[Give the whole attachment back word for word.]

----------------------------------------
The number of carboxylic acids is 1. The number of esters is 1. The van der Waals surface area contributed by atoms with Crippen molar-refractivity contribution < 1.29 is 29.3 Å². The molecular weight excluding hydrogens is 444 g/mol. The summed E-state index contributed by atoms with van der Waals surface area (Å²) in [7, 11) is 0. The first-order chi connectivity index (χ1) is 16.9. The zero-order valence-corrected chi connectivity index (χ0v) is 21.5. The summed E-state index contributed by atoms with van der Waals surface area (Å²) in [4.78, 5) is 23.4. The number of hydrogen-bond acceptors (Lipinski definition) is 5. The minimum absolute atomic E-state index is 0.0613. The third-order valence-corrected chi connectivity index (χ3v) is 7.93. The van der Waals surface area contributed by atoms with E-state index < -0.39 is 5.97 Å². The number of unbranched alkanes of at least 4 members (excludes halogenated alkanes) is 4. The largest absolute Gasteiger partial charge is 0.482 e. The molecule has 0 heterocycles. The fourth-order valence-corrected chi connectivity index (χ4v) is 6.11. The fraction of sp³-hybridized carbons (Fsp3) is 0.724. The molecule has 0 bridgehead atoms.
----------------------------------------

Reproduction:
The number of carboxylic acids is 1. The number of esters is 1. The van der Waals surface area contributed by atoms with Crippen molar-refractivity contribution < 1.29 is 29.3 Å². The molecular weight excluding hydrogens is 444 g/mol. The summed E-state index contributed by atoms with van der Waals surface area (Å²) in [7, 11) is 0. The first-order chi connectivity index (χ1) is 16.9. The zero-order valence-corrected chi connectivity index (χ0v) is 21.5. The summed E-state index contributed by atoms with van der Waals surface area (Å²) in [4.78, 5) is 23.4. The number of hydrogen-bond acceptors (Lipinski definition) is 5. The minimum absolute atomic E-state index is 0.0613. The third-order valence-corrected chi connectivity index (χ3v) is 7.93. The van der Waals surface area contributed by atoms with E-state index < -0.39 is 5.97 Å². The number of unbranched alkanes of at least 4 members (excludes halogenated alkanes) is 4. The largest absolute Gasteiger partial charge is 0.482 e. The molecule has 0 heterocycles. The fourth-order valence-corrected chi connectivity index (χ4v) is 6.11. The fraction of sp³-hybridized carbons (Fsp3) is 0.724. The molecule has 0 bridgehead atoms.